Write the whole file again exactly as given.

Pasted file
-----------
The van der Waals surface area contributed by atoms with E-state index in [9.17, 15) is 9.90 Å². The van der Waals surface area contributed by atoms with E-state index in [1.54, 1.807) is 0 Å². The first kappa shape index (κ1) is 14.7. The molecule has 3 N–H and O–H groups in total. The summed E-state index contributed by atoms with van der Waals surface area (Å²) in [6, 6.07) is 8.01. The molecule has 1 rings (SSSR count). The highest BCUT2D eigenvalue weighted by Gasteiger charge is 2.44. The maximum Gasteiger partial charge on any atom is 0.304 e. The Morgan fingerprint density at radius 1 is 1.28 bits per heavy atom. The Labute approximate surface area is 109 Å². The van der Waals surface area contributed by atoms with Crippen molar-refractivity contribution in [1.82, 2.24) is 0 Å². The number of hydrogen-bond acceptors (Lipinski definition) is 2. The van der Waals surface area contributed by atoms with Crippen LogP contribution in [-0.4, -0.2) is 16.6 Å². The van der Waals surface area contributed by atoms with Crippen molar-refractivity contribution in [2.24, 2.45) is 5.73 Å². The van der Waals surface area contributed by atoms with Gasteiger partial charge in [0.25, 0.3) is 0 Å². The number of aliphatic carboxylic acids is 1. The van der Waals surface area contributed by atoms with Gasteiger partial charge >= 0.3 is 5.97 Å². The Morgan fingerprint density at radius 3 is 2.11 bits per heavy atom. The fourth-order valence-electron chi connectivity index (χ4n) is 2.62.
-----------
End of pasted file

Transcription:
The van der Waals surface area contributed by atoms with E-state index in [9.17, 15) is 9.90 Å². The van der Waals surface area contributed by atoms with E-state index in [1.54, 1.807) is 0 Å². The first kappa shape index (κ1) is 14.7. The molecule has 3 N–H and O–H groups in total. The summed E-state index contributed by atoms with van der Waals surface area (Å²) in [6, 6.07) is 8.01. The molecule has 1 rings (SSSR count). The highest BCUT2D eigenvalue weighted by Gasteiger charge is 2.44. The maximum Gasteiger partial charge on any atom is 0.304 e. The Morgan fingerprint density at radius 1 is 1.28 bits per heavy atom. The Labute approximate surface area is 109 Å². The van der Waals surface area contributed by atoms with Crippen molar-refractivity contribution in [1.82, 2.24) is 0 Å². The number of hydrogen-bond acceptors (Lipinski definition) is 2. The van der Waals surface area contributed by atoms with Crippen LogP contribution in [-0.4, -0.2) is 16.6 Å². The van der Waals surface area contributed by atoms with Crippen molar-refractivity contribution in [2.24, 2.45) is 5.73 Å². The van der Waals surface area contributed by atoms with Gasteiger partial charge in [0.25, 0.3) is 0 Å². The number of aliphatic carboxylic acids is 1. The van der Waals surface area contributed by atoms with Gasteiger partial charge >= 0.3 is 5.97 Å². The Morgan fingerprint density at radius 3 is 2.11 bits per heavy atom. The fourth-order valence-electron chi connectivity index (χ4n) is 2.62.